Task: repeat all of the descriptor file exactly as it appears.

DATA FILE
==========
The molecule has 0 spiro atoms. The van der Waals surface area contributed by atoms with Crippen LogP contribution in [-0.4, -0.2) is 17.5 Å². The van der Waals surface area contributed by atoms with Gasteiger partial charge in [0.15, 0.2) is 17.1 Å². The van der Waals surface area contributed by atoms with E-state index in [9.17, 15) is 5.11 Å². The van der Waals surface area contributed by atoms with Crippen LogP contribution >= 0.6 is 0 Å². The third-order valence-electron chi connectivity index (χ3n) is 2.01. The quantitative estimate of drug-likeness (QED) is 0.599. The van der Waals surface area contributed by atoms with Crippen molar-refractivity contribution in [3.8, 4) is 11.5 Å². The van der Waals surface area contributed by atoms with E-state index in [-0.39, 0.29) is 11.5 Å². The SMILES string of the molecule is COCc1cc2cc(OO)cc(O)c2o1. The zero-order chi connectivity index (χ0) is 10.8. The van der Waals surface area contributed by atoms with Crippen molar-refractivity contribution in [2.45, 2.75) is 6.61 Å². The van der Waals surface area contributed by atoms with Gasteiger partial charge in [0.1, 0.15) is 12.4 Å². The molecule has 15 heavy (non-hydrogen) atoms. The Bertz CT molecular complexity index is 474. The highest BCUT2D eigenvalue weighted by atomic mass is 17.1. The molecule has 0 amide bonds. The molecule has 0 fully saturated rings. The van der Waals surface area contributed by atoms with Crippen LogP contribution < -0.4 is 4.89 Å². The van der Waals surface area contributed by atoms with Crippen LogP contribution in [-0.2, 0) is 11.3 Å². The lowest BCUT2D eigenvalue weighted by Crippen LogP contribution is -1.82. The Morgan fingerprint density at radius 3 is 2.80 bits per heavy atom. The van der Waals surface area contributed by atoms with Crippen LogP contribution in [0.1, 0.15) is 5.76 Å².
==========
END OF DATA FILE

The molecule has 0 spiro atoms. The van der Waals surface area contributed by atoms with Crippen LogP contribution in [-0.4, -0.2) is 17.5 Å². The van der Waals surface area contributed by atoms with Gasteiger partial charge in [0.15, 0.2) is 17.1 Å². The van der Waals surface area contributed by atoms with E-state index in [9.17, 15) is 5.11 Å². The van der Waals surface area contributed by atoms with Crippen LogP contribution >= 0.6 is 0 Å². The third-order valence-electron chi connectivity index (χ3n) is 2.01. The quantitative estimate of drug-likeness (QED) is 0.599. The van der Waals surface area contributed by atoms with Crippen molar-refractivity contribution in [3.8, 4) is 11.5 Å². The van der Waals surface area contributed by atoms with E-state index in [-0.39, 0.29) is 11.5 Å². The SMILES string of the molecule is COCc1cc2cc(OO)cc(O)c2o1. The zero-order chi connectivity index (χ0) is 10.8. The van der Waals surface area contributed by atoms with Crippen molar-refractivity contribution in [2.45, 2.75) is 6.61 Å². The van der Waals surface area contributed by atoms with Gasteiger partial charge in [0.1, 0.15) is 12.4 Å². The molecule has 15 heavy (non-hydrogen) atoms. The Bertz CT molecular complexity index is 474. The highest BCUT2D eigenvalue weighted by atomic mass is 17.1. The molecule has 0 amide bonds. The molecule has 0 fully saturated rings. The van der Waals surface area contributed by atoms with Crippen LogP contribution < -0.4 is 4.89 Å². The van der Waals surface area contributed by atoms with Crippen LogP contribution in [-0.2, 0) is 11.3 Å². The lowest BCUT2D eigenvalue weighted by Crippen LogP contribution is -1.82. The Morgan fingerprint density at radius 3 is 2.80 bits per heavy atom. The van der Waals surface area contributed by atoms with Crippen LogP contribution in [0.1, 0.15) is 5.76 Å².